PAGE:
That was the challenge facing a joint team from the Open University and Mencap when they visited Iceland to run a training course in using the OU study pack Learning Disability: Working as Equal People.
However, within the group comprising people with learning disabilities and non-disabled people, there was agreement about many of the issues facing them.
How to work together effectively, and how to be heard, were preoccupations on both sides of the North Sea.
Extending the 'working as equal people' principle right through to delivering the course, highlighted attitudinal differences.
"It is probably true in a lot of Western Europe that there is a more didactic view of teaching, while Equal People is intended to be participatory, not prescriptive," explained course team leader Jan Walmsley.
"What we observed was that the participants from the Icelandic self-advocacy group were the most able to adapt to the open learning concept.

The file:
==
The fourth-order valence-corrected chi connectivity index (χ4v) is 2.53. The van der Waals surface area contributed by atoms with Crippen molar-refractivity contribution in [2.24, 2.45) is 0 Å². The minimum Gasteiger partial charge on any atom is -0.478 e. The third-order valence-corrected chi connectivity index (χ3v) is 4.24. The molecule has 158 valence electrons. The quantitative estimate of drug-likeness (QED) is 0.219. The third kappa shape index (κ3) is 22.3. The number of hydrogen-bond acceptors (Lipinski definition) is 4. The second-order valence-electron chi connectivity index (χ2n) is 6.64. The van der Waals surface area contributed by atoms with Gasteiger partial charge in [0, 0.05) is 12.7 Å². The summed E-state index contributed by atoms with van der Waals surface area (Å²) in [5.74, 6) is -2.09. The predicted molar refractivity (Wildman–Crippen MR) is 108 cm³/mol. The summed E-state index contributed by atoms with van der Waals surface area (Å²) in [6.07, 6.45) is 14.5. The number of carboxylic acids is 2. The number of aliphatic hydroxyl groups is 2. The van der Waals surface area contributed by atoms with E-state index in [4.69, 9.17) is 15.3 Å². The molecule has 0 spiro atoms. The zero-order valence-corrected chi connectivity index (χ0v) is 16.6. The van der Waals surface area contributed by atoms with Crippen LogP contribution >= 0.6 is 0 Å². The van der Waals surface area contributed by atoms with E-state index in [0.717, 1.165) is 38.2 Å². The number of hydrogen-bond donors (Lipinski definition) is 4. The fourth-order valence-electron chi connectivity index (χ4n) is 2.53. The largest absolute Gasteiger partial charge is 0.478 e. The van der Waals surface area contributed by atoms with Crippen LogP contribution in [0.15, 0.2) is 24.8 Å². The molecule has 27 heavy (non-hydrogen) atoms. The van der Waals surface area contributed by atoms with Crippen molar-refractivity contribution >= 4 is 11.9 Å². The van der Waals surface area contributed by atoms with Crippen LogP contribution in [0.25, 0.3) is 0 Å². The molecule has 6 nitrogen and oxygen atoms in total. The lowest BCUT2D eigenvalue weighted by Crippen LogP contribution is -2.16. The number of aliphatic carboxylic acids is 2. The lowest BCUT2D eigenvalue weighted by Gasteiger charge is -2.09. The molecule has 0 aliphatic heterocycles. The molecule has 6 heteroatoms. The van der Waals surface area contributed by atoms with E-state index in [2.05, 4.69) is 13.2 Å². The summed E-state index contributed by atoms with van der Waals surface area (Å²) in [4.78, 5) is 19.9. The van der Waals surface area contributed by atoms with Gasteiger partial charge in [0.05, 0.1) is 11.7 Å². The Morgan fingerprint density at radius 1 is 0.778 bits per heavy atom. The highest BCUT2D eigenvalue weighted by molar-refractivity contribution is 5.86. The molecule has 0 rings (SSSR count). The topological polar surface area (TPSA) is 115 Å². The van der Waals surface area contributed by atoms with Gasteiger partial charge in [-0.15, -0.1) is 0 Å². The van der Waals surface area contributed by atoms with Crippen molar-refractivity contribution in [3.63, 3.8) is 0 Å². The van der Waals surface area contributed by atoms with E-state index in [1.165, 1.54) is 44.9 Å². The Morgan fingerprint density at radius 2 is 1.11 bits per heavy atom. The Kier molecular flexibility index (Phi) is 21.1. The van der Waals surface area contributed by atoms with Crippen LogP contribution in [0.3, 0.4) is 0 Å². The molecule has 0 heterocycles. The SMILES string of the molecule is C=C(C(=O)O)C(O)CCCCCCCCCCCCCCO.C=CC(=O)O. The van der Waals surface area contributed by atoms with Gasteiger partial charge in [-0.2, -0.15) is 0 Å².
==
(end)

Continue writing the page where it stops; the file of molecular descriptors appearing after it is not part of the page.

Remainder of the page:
"Their enthusiasm for the opportunity to demonstrate that they can do something that is new to them, and their excitement about being in a leadership role in the use of the course, were what made the visit rewarding for me."
Denmark is the other partner in this European-funded project to promote Equal People for vocational training across the three countries.
The course was put together by a team which, for the first time in the OU's history, included people with learning disabilities from the self- advocacy group People First, working alongside academics and Mencap.
On the other side of the world, the State of Victoria has recently awarded a grant to support its adaptation for use in Australia.
Within the next few weeks, an interactive web page for all users of Equal People to exchange views and ask questions will be accessible through the OU's School of Health and Social Welfare site: http://www2.open.ac.uk/SHSWReuse content